Democracy is Inherently Undemocratic

Posted: January 4th, 2010 by Militant Libertarian

by Nicholas at LibertarianPunk

Think about it. What’s the most common attack hurled against democracy? Tyranny of the majority: 51% of people can dominate the other 49%. The claim bandied about by supporters of democracy, of “the people” is that by going for the wishes of the majority, you are truly doing what people are in favor of.

On the face of it, this doesn’t necessarily seem too bad. How are we to determine what people want, if not by a vote? That’s the best way to do it, right? The problem with this is that it doesn’t consider the possibility that decisions needn’t be all or nothing. 51% of the people, while a majority, is not a large one. Why is that 49% deserving of the support of the resources of the other 49%?

The assumption, as I’ve noted, is that decisions have to be all-or-nothing. They don’t need to. An analogy, though it’s not quite the same principle (but it shows how decisions don’t have to be all-or-nothing), is diversifying. You don’t just buy stock in one company and hope it works. Decisions don’t need to be 0% or 100%. The solution as to how you can make effective top-down decisions that aren’t all or nothing it actually very simple: you can’t. What’s more interesting is whether you can make decisions period that are all or nothing. This, this you can certainly do.

The thing is, capitalism is actually better than democracy at deciding what people want. Better than that, capitalism doesn’t force these all-or-nothing, 0% or 100% decisions! Capitalism is more in tune with the will of the people than democracy. Let that sink in a moment, maybe repeat it a few times. Capitalism is more in tune with the will of the people than democracy. Capitalism is more in tune with the will of the people than democracy. Woah.

Have you ever thought about that? Does it make sense to you? It might. It might not. I’ll explain in a moment. First, I want to point something out: I had never heard of this idea coming from anyone but myself (and Ann Coulter) until Michael told me today it was more mainstream. I thought of this myself a while ago. Obviously, other people have determined it as well. But the only person I’ve ever heard refer to this idea is Ann Coulter.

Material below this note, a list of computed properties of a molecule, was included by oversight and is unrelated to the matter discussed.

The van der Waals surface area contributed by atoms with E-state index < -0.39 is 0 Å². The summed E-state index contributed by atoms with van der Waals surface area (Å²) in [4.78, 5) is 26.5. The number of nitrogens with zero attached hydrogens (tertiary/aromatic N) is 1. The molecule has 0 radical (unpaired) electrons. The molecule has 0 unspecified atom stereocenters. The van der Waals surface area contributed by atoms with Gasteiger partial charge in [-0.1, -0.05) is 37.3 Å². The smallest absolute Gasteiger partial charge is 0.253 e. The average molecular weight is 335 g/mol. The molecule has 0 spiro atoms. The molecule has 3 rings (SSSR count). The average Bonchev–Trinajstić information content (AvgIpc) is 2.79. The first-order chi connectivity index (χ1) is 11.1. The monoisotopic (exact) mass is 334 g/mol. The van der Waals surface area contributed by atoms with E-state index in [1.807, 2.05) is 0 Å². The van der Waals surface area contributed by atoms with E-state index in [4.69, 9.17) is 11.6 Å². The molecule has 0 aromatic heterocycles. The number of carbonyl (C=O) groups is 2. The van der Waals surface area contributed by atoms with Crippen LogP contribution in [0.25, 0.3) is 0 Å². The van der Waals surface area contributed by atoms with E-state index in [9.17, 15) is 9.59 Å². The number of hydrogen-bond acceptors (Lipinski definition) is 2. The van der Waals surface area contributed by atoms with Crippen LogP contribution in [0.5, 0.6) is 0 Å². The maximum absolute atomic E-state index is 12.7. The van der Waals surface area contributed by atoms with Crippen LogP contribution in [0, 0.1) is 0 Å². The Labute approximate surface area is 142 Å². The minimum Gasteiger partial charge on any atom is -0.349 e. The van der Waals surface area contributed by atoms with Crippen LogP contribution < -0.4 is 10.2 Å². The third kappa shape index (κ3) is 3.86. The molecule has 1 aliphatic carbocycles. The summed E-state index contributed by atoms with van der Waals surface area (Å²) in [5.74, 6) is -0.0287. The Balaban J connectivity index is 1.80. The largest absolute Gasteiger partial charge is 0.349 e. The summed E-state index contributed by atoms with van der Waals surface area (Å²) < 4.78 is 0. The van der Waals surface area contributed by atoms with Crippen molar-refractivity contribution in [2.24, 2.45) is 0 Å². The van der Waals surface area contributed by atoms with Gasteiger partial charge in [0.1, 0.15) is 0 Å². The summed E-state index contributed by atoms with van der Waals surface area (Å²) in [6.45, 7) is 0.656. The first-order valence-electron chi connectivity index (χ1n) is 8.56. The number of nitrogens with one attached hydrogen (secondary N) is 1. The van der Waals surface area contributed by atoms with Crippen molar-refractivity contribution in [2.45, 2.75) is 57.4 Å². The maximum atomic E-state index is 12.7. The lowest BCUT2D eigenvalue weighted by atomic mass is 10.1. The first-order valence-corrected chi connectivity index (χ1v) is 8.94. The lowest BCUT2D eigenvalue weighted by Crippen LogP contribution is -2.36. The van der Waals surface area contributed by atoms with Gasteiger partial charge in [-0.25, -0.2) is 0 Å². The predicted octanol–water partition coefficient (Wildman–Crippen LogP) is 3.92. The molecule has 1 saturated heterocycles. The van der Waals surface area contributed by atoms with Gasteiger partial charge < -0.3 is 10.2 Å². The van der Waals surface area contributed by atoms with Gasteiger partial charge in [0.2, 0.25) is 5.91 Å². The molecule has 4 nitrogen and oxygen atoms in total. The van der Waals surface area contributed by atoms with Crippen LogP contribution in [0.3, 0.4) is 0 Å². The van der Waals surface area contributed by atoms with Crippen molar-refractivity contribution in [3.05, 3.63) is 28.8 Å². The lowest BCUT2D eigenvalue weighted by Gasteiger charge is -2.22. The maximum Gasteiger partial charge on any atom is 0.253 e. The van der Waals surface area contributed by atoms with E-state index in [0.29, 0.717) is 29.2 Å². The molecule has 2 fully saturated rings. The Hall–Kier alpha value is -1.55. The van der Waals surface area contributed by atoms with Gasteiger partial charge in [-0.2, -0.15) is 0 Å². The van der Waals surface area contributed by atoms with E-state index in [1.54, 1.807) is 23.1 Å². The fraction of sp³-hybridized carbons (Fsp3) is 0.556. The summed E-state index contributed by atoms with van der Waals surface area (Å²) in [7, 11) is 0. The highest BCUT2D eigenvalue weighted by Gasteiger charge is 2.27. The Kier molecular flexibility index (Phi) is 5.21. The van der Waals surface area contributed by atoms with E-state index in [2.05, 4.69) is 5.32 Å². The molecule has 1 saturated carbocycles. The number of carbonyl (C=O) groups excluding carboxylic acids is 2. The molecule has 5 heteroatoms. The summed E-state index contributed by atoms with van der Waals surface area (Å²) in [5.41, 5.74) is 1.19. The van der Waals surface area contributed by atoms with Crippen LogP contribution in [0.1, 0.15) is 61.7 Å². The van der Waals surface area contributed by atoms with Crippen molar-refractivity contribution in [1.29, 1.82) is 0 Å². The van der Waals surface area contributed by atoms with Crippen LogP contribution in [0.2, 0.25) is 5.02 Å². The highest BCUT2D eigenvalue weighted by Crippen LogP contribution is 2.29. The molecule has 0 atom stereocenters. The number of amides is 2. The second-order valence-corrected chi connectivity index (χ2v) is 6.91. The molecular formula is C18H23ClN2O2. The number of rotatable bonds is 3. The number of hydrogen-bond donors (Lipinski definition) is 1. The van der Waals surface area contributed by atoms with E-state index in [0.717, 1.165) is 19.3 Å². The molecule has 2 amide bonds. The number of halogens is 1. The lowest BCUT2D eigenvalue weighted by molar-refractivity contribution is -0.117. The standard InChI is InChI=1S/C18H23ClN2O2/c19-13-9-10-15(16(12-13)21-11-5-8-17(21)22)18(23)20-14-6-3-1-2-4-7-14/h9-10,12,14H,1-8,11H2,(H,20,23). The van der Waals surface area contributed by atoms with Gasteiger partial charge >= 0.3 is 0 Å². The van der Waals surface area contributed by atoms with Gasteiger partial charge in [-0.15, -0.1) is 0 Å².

It’s probable that I’m just not looking in the right places. But it’s absolutely shocking to me that I’ve pretty much never heard this idea before. What’s up with that? This (first site I found referred to it as “market populism”) is a wonderful explanation of the beauty of capitalism. Is this mentioned more than I thought it was?

Anyways, on to the example.

I’m going to deliberately change the health care system. Say you’re trying to decide in a democracy whether to give everyone health care. You vote on it, and maybe 65% of people say, sure, we want health care. So, you buy everyone health care.

What about the other 35% though? You just forced health care on them. What’s up with that?

Contrast this with a capitalist system. This one’s pretty simple. If you want health care, you go out and buy yourself health care. Say 65% of people want health care. Well, they can have it. It doesn’t affect everyone else, either. The 65% get what they want, while the other 35% get what they want.

This is a simple example though. We’re actually assuming here that the 35% don’t get screwed. I’ll give a different example. Say the post office. 65% want it, 35% don’t (we’ll assume they’re not going to use it). The money of the 35% still has to go towards the post office though, since the majority dictated it: the majority is benefiting merely by virtue of being a majority (the tax funds of the 35% are being used to discount the cost of stuff for the other 65%). Huh? Why is this an ideal we’re striving towards?

And that’s a pretty benign example. Think about something like welfare. It gets more difficult to determine how people are getting shafted by welfare. The numbers are unimportant, but if the majority decide they want welfare, everyone else is getting shafted by virtue of the majority being a majority.

The expression “put your money where your mouth is” comes to mind here. That expression is what happens under capitalism. Want health care? Buy it. Want a bike? Buy it. Hell, I’d go so far as to say if you want welfare, set up some sort of privatized welfare. Do it yourself!

Capitalism, by its nature, does not allow for a majority to tyrannize a minority. In democracy, some majority of people can just decide, arbitrarily, where they want the money of everyone else to go. How’s that for “will of the people”? In a democracy, no matter whether the majority is 51%, 65% or 99%, the minority is still not having any real input in shaping their world.

Capitalism doesn’t allow that. 51% want something? They use their money. 65% want something? They use their money. 99% want something?They use their money. Capitalism does not allow for the domination of a minority.

And that’s the way it should be.



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